In the past couple of years security software vendors such as Symantec (SYMC
), McAfee (MFE
), and Zone Labs (CHKP
) have helped a bit by bundling their products into security suites that provide antivirus, antispyware, and antispam software, a firewall, and parental controls for the Web. But the components don't act like a single program. And the software keeps peppering users with incomprehensible challenges such as "Windows Generic Host Server wants to access the Internet. Allow/Block."
Security vendors are working to make safe computing easier. A startup called TrustELI has a novel offering that manages your security on the router that connects your home network to the Internet, not on the PCs themselves. You buy the wireless router for $200, subscribe to a $10-a-month service, and follow some simple steps to configure the network. TrustELI then takes over management, including the installation of software updates on the router.THE ADVANTAGE OF THIS APPROACH is that it is completely invisible to the user, but it has some drawbacks. Because the security is on the network rather than individual PCs, a laptop could pick up a worm if it is used on another network, say, at school, then infect other machines from inside when reconnected to the home network. Running the built-in Windows XP firewall on each PC provides a measure of protection, but some "malware" can get around it. More troublesome, the TrustELI approach requires that any Web content filtering apply to all computers on the network; if you don't want the kids to see the online Victoria's Secret catalog, you don't get to either. TrustELI says it plans to add user-specific filtering in an update.
Net service providers are also moving to make computer security management a bit easier for their customers. Earthlink (ELNK
) provides subscribers with the Protection Control Center (available to nonsubscribers for $5 a month), while America Online (TWX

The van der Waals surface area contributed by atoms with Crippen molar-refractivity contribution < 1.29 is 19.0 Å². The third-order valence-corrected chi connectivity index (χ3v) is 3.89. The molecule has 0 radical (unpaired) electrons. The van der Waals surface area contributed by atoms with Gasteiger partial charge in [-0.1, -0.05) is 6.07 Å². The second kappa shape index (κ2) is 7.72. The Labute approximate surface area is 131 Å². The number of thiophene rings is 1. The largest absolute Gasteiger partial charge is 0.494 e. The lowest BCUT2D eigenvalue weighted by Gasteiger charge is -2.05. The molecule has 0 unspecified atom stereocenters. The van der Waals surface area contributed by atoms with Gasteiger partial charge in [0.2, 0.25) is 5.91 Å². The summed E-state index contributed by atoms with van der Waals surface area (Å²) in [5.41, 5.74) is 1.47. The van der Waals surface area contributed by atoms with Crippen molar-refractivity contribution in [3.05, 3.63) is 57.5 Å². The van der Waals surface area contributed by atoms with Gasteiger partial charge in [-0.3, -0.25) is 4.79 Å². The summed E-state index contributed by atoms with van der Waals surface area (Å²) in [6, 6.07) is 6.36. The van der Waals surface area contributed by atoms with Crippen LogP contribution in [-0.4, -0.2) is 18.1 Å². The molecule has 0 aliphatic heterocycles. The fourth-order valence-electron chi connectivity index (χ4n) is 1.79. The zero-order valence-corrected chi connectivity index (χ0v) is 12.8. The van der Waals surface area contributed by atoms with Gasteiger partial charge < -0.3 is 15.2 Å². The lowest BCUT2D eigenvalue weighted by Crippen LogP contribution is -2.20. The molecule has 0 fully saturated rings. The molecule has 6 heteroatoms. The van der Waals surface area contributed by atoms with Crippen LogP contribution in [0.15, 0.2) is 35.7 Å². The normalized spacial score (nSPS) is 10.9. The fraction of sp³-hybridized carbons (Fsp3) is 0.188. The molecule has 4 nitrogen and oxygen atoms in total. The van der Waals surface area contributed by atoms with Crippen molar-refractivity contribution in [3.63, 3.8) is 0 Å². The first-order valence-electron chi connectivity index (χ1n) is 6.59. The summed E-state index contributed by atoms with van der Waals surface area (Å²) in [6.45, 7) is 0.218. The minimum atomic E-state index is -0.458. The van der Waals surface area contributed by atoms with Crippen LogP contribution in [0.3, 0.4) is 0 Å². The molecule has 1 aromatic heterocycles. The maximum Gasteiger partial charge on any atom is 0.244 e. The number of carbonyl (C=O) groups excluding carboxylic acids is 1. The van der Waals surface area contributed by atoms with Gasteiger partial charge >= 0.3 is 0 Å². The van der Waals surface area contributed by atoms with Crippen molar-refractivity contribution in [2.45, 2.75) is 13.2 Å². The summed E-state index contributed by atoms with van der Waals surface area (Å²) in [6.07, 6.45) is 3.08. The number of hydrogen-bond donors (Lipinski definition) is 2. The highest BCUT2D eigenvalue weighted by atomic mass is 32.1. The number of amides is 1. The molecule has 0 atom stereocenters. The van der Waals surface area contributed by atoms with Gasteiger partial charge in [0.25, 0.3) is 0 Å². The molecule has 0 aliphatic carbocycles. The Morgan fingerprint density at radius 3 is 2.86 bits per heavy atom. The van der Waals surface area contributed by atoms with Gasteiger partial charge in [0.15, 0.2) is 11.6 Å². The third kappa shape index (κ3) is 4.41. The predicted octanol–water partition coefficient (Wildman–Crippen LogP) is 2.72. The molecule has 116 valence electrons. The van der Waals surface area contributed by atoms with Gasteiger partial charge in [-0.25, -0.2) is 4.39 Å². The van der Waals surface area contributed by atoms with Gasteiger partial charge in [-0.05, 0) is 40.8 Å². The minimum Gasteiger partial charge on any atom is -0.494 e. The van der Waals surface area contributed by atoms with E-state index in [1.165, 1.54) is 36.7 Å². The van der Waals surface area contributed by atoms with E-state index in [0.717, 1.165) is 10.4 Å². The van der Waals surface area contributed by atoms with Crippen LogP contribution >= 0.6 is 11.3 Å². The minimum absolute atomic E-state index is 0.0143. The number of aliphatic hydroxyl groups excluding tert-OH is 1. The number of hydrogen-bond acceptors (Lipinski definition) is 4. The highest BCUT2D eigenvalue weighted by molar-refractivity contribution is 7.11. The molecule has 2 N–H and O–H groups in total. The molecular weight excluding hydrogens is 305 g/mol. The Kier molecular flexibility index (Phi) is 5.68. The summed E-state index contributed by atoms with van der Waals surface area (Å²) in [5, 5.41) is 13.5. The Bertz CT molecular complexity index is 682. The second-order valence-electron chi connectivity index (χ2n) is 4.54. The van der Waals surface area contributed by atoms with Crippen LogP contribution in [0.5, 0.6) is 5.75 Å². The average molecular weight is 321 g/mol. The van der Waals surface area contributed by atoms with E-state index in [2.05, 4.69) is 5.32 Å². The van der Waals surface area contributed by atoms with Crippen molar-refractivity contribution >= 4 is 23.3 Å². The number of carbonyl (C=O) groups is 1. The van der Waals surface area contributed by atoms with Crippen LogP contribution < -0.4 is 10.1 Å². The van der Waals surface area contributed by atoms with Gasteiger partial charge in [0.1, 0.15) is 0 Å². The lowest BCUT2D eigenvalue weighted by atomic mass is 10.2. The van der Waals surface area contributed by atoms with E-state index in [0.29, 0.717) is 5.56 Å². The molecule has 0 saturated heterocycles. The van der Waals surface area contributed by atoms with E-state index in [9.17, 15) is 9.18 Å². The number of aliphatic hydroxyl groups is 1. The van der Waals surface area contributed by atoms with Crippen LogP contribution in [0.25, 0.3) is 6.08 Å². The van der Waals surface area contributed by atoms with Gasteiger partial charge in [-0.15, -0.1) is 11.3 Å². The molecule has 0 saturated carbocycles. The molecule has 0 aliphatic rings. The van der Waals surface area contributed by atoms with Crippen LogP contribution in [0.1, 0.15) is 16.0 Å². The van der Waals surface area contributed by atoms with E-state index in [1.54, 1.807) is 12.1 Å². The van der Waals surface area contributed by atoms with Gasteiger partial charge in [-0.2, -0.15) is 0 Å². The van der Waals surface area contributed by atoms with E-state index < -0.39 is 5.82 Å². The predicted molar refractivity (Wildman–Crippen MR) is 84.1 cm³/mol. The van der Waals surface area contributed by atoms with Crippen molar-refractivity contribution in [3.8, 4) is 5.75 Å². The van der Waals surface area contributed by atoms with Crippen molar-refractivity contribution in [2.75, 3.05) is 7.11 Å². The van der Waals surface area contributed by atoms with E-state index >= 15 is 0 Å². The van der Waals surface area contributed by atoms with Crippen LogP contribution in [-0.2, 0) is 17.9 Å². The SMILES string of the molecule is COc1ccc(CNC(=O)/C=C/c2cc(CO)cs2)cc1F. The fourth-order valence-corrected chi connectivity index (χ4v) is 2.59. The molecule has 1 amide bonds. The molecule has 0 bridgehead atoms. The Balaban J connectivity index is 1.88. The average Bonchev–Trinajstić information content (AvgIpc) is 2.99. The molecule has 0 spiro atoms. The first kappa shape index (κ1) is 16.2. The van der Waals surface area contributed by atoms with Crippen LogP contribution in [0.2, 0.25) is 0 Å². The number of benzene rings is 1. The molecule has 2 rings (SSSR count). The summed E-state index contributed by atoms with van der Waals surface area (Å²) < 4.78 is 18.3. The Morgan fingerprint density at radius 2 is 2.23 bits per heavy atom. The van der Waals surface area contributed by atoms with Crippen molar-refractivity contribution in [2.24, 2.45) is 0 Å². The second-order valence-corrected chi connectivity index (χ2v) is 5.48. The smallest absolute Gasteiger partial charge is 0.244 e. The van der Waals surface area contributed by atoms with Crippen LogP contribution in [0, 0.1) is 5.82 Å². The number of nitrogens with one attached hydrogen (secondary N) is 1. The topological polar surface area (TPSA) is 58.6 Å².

) offers the Safety and Security Center. Both provide a single screen that lets you manage all the security applications and helps make sure that computers are properly set up for automatic updates, a vital step. But behind the pretty faces lie the same old programs. AOL, for example, repackages programs from McAfee. And one of the first things it does when you install it is try to sell an "upgraded" firewall for $3.95 a month.
Security vendors are moving toward deeper integration and, with luck, smarter software that needs less user intervention. This summer, Symantec plans to release a new integrated security application and service. Code-named Genesis, it is designed, among other things, to monitor your system to ensure that your security configuration is correct.
The wild card in the consumer security field is Microsoft (MSFT
). The company has announced that its antispyware product, which has been renamed Windows Defender, will be built into the Vista version of Windows due this fall. But in June, Microsoft also will offer an integrated security service called OneCare for Windows XP and, later, for Vista. If nothing else, Microsoft's entry will shake up pricing in the industry. It will charge $49.95 a year for use on up to three computers in a home, about what Symantec charges for a single PC.
Steps to make security software simpler and to integrate it more effectively are welcome, but the industry has to improve its products so that the nontechnical consumer won't be required to make highly technical decisions. Otherwise, the bad guys will likely stay ahead in the race.For past columns and online-only reviews, go to Tech Maven at www.businessweek.com/technology/wildstrom.htm By Stephen H. Wildstrom